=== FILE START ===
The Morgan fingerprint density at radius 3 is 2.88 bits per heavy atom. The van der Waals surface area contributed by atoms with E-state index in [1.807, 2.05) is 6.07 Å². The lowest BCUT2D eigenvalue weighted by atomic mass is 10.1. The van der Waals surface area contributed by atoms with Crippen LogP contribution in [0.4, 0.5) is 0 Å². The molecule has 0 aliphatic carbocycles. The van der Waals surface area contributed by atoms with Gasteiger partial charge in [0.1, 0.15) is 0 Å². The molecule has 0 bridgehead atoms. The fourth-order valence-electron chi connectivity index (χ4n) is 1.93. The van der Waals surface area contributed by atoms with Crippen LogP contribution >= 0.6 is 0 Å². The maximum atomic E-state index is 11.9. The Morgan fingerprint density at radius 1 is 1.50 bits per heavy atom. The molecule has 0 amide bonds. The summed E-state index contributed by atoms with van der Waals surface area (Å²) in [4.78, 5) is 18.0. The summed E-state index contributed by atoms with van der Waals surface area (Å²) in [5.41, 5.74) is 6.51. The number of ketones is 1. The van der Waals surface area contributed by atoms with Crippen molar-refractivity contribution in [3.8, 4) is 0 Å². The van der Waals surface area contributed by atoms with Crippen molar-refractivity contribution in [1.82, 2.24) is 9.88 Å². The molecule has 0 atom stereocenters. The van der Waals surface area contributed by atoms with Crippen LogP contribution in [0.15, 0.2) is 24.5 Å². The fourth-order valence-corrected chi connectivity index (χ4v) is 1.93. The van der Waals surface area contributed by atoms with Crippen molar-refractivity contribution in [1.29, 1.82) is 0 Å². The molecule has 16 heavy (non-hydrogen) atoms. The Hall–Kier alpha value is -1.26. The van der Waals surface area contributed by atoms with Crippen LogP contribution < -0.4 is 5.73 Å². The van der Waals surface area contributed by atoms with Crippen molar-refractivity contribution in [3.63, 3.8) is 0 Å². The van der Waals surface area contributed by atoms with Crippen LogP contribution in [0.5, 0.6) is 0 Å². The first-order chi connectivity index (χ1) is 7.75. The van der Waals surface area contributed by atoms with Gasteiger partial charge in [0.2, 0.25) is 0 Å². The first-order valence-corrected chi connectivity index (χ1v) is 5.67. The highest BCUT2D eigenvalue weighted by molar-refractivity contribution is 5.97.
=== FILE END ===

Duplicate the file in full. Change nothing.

The Morgan fingerprint density at radius 3 is 2.88 bits per heavy atom. The van der Waals surface area contributed by atoms with E-state index in [1.807, 2.05) is 6.07 Å². The lowest BCUT2D eigenvalue weighted by atomic mass is 10.1. The van der Waals surface area contributed by atoms with Crippen LogP contribution in [0.4, 0.5) is 0 Å². The molecule has 0 aliphatic carbocycles. The van der Waals surface area contributed by atoms with Gasteiger partial charge in [0.1, 0.15) is 0 Å². The molecule has 0 bridgehead atoms. The fourth-order valence-electron chi connectivity index (χ4n) is 1.93. The van der Waals surface area contributed by atoms with Crippen LogP contribution >= 0.6 is 0 Å². The maximum atomic E-state index is 11.9. The Morgan fingerprint density at radius 1 is 1.50 bits per heavy atom. The molecule has 0 amide bonds. The summed E-state index contributed by atoms with van der Waals surface area (Å²) in [4.78, 5) is 18.0. The summed E-state index contributed by atoms with van der Waals surface area (Å²) in [5.41, 5.74) is 6.51. The number of ketones is 1. The van der Waals surface area contributed by atoms with Crippen molar-refractivity contribution in [3.8, 4) is 0 Å². The van der Waals surface area contributed by atoms with Crippen molar-refractivity contribution in [1.82, 2.24) is 9.88 Å². The molecule has 0 atom stereocenters. The van der Waals surface area contributed by atoms with Crippen LogP contribution in [0.15, 0.2) is 24.5 Å². The fourth-order valence-corrected chi connectivity index (χ4v) is 1.93. The van der Waals surface area contributed by atoms with Crippen molar-refractivity contribution in [1.29, 1.82) is 0 Å². The molecule has 16 heavy (non-hydrogen) atoms. The Hall–Kier alpha value is -1.26. The van der Waals surface area contributed by atoms with Crippen LogP contribution < -0.4 is 5.73 Å². The van der Waals surface area contributed by atoms with Crippen molar-refractivity contribution in [3.63, 3.8) is 0 Å². The van der Waals surface area contributed by atoms with Crippen LogP contribution in [0.5, 0.6) is 0 Å². The first-order chi connectivity index (χ1) is 7.75. The van der Waals surface area contributed by atoms with Gasteiger partial charge in [0.2, 0.25) is 0 Å². The first-order valence-corrected chi connectivity index (χ1v) is 5.67. The highest BCUT2D eigenvalue weighted by molar-refractivity contribution is 5.97.